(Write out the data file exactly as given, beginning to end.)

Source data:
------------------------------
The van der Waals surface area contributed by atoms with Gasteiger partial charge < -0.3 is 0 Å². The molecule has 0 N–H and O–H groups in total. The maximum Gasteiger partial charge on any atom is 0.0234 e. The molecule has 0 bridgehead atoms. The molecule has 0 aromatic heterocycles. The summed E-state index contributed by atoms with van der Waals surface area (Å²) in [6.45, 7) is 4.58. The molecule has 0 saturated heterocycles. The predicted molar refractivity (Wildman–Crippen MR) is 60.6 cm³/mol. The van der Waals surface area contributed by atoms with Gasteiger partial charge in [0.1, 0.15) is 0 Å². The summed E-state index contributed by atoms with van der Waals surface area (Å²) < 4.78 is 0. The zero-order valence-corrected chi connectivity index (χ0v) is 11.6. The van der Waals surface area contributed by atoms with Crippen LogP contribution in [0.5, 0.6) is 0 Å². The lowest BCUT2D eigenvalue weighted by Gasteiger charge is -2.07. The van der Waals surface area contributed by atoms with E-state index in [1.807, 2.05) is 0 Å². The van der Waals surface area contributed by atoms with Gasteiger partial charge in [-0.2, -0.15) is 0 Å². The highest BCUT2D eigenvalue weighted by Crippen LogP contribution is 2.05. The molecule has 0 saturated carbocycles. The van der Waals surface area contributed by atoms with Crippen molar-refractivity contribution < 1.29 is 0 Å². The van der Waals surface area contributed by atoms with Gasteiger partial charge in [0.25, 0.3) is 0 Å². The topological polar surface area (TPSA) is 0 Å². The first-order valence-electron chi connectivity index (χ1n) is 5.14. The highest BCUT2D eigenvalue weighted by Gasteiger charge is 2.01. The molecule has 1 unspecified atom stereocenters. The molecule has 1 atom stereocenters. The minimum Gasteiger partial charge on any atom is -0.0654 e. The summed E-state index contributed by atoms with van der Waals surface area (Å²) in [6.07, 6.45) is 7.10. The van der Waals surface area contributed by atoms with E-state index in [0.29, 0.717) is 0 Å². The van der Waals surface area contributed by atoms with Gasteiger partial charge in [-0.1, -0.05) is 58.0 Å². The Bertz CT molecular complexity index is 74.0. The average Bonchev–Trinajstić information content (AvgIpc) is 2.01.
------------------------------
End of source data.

The van der Waals surface area contributed by atoms with Gasteiger partial charge < -0.3 is 0 Å². The molecule has 0 N–H and O–H groups in total. The maximum Gasteiger partial charge on any atom is 0.0234 e. The molecule has 0 bridgehead atoms. The molecule has 0 aromatic heterocycles. The summed E-state index contributed by atoms with van der Waals surface area (Å²) in [6.45, 7) is 4.58. The molecule has 0 saturated heterocycles. The predicted molar refractivity (Wildman–Crippen MR) is 60.6 cm³/mol. The van der Waals surface area contributed by atoms with Gasteiger partial charge in [0.1, 0.15) is 0 Å². The summed E-state index contributed by atoms with van der Waals surface area (Å²) < 4.78 is 0. The zero-order valence-corrected chi connectivity index (χ0v) is 11.6. The van der Waals surface area contributed by atoms with Crippen LogP contribution in [0.5, 0.6) is 0 Å². The lowest BCUT2D eigenvalue weighted by Gasteiger charge is -2.07. The van der Waals surface area contributed by atoms with E-state index in [1.807, 2.05) is 0 Å². The van der Waals surface area contributed by atoms with Gasteiger partial charge in [-0.2, -0.15) is 0 Å². The highest BCUT2D eigenvalue weighted by Crippen LogP contribution is 2.05. The molecule has 0 saturated carbocycles. The van der Waals surface area contributed by atoms with Crippen molar-refractivity contribution < 1.29 is 0 Å². The van der Waals surface area contributed by atoms with Gasteiger partial charge in [0.25, 0.3) is 0 Å². The topological polar surface area (TPSA) is 0 Å². The first-order valence-electron chi connectivity index (χ1n) is 5.14. The highest BCUT2D eigenvalue weighted by Gasteiger charge is 2.01. The molecule has 1 unspecified atom stereocenters. The molecule has 1 atom stereocenters. The minimum Gasteiger partial charge on any atom is -0.0654 e. The summed E-state index contributed by atoms with van der Waals surface area (Å²) in [6.07, 6.45) is 7.10. The van der Waals surface area contributed by atoms with E-state index in [0.29, 0.717) is 0 Å². The van der Waals surface area contributed by atoms with Gasteiger partial charge in [-0.1, -0.05) is 58.0 Å². The Bertz CT molecular complexity index is 74.0. The average Bonchev–Trinajstić information content (AvgIpc) is 2.01.